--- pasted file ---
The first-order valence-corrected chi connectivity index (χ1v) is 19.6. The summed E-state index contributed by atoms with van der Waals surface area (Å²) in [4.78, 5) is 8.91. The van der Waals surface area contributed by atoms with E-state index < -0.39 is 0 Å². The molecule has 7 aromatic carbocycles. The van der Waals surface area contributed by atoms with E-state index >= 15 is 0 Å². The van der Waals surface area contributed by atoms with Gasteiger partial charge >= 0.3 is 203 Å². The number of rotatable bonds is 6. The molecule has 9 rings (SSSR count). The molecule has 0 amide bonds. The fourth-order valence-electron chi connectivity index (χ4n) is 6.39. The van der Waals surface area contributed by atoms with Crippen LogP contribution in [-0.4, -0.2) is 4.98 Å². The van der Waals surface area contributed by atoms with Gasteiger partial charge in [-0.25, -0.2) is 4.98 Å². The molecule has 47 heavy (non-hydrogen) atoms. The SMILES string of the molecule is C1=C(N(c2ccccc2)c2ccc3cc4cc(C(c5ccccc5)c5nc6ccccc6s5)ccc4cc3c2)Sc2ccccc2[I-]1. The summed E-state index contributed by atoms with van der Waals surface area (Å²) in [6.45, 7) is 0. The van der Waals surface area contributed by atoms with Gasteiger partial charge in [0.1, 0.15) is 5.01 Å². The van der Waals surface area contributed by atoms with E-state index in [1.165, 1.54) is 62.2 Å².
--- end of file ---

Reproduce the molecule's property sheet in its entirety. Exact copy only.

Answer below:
The first-order valence-corrected chi connectivity index (χ1v) is 19.6. The summed E-state index contributed by atoms with van der Waals surface area (Å²) in [4.78, 5) is 8.91. The van der Waals surface area contributed by atoms with E-state index < -0.39 is 0 Å². The molecule has 7 aromatic carbocycles. The van der Waals surface area contributed by atoms with E-state index >= 15 is 0 Å². The van der Waals surface area contributed by atoms with Gasteiger partial charge >= 0.3 is 203 Å². The number of rotatable bonds is 6. The molecule has 9 rings (SSSR count). The molecule has 0 amide bonds. The fourth-order valence-electron chi connectivity index (χ4n) is 6.39. The van der Waals surface area contributed by atoms with Crippen LogP contribution in [-0.4, -0.2) is 4.98 Å². The van der Waals surface area contributed by atoms with Gasteiger partial charge in [-0.25, -0.2) is 4.98 Å². The molecule has 47 heavy (non-hydrogen) atoms. The SMILES string of the molecule is C1=C(N(c2ccccc2)c2ccc3cc4cc(C(c5ccccc5)c5nc6ccccc6s5)ccc4cc3c2)Sc2ccccc2[I-]1. The summed E-state index contributed by atoms with van der Waals surface area (Å²) in [6.45, 7) is 0. The van der Waals surface area contributed by atoms with Gasteiger partial charge in [0.1, 0.15) is 5.01 Å². The van der Waals surface area contributed by atoms with E-state index in [1.165, 1.54) is 62.2 Å².